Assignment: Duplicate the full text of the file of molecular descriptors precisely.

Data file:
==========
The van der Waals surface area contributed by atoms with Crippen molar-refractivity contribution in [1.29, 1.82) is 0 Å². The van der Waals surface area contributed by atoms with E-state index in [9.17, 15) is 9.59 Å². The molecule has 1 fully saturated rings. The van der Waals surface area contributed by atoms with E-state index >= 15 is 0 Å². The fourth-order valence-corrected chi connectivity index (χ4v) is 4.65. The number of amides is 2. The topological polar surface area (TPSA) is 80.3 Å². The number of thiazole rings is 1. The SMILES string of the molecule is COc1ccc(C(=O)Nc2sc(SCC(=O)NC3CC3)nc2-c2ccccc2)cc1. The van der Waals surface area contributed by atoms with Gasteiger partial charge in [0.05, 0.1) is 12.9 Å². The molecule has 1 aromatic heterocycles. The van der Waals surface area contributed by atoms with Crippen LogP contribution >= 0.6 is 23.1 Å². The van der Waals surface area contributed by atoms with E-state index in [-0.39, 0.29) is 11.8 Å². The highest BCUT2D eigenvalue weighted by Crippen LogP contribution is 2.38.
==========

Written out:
The van der Waals surface area contributed by atoms with Crippen molar-refractivity contribution in [1.29, 1.82) is 0 Å². The van der Waals surface area contributed by atoms with E-state index in [9.17, 15) is 9.59 Å². The molecule has 1 fully saturated rings. The van der Waals surface area contributed by atoms with E-state index >= 15 is 0 Å². The fourth-order valence-corrected chi connectivity index (χ4v) is 4.65. The number of amides is 2. The topological polar surface area (TPSA) is 80.3 Å². The number of thiazole rings is 1. The SMILES string of the molecule is COc1ccc(C(=O)Nc2sc(SCC(=O)NC3CC3)nc2-c2ccccc2)cc1. The van der Waals surface area contributed by atoms with Gasteiger partial charge in [0.05, 0.1) is 12.9 Å². The molecule has 1 aromatic heterocycles. The van der Waals surface area contributed by atoms with Crippen LogP contribution >= 0.6 is 23.1 Å². The van der Waals surface area contributed by atoms with E-state index in [-0.39, 0.29) is 11.8 Å². The highest BCUT2D eigenvalue weighted by Crippen LogP contribution is 2.38.